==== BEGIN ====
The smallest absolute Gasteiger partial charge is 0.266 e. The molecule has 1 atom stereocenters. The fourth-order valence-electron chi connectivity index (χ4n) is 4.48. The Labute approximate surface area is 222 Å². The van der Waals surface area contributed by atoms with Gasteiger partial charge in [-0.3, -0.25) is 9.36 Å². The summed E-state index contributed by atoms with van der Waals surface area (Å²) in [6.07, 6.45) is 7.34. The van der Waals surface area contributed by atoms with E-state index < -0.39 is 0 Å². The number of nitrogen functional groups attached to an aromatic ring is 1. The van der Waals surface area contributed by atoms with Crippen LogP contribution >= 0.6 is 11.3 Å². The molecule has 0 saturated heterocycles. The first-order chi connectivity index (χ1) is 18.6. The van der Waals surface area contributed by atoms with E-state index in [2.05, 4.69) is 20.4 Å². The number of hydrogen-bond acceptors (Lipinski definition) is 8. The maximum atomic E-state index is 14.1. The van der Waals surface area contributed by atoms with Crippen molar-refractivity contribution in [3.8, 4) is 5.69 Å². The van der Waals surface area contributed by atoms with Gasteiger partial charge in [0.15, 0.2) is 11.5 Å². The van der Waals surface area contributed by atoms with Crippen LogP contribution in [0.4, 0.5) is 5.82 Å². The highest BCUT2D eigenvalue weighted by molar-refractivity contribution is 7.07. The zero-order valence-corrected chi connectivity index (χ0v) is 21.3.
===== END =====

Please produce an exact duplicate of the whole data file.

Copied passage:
The smallest absolute Gasteiger partial charge is 0.266 e. The molecule has 1 atom stereocenters. The fourth-order valence-electron chi connectivity index (χ4n) is 4.48. The Labute approximate surface area is 222 Å². The van der Waals surface area contributed by atoms with Gasteiger partial charge in [-0.3, -0.25) is 9.36 Å². The summed E-state index contributed by atoms with van der Waals surface area (Å²) in [6.07, 6.45) is 7.34. The van der Waals surface area contributed by atoms with E-state index < -0.39 is 0 Å². The number of nitrogen functional groups attached to an aromatic ring is 1. The van der Waals surface area contributed by atoms with Crippen LogP contribution >= 0.6 is 11.3 Å². The molecule has 0 saturated heterocycles. The first-order chi connectivity index (χ1) is 18.6. The van der Waals surface area contributed by atoms with E-state index in [2.05, 4.69) is 20.4 Å². The number of hydrogen-bond acceptors (Lipinski definition) is 8. The maximum atomic E-state index is 14.1. The van der Waals surface area contributed by atoms with Crippen molar-refractivity contribution in [3.8, 4) is 5.69 Å². The van der Waals surface area contributed by atoms with Gasteiger partial charge in [0.15, 0.2) is 11.5 Å². The van der Waals surface area contributed by atoms with Crippen LogP contribution in [0.4, 0.5) is 5.82 Å². The highest BCUT2D eigenvalue weighted by molar-refractivity contribution is 7.07. The zero-order valence-corrected chi connectivity index (χ0v) is 21.3.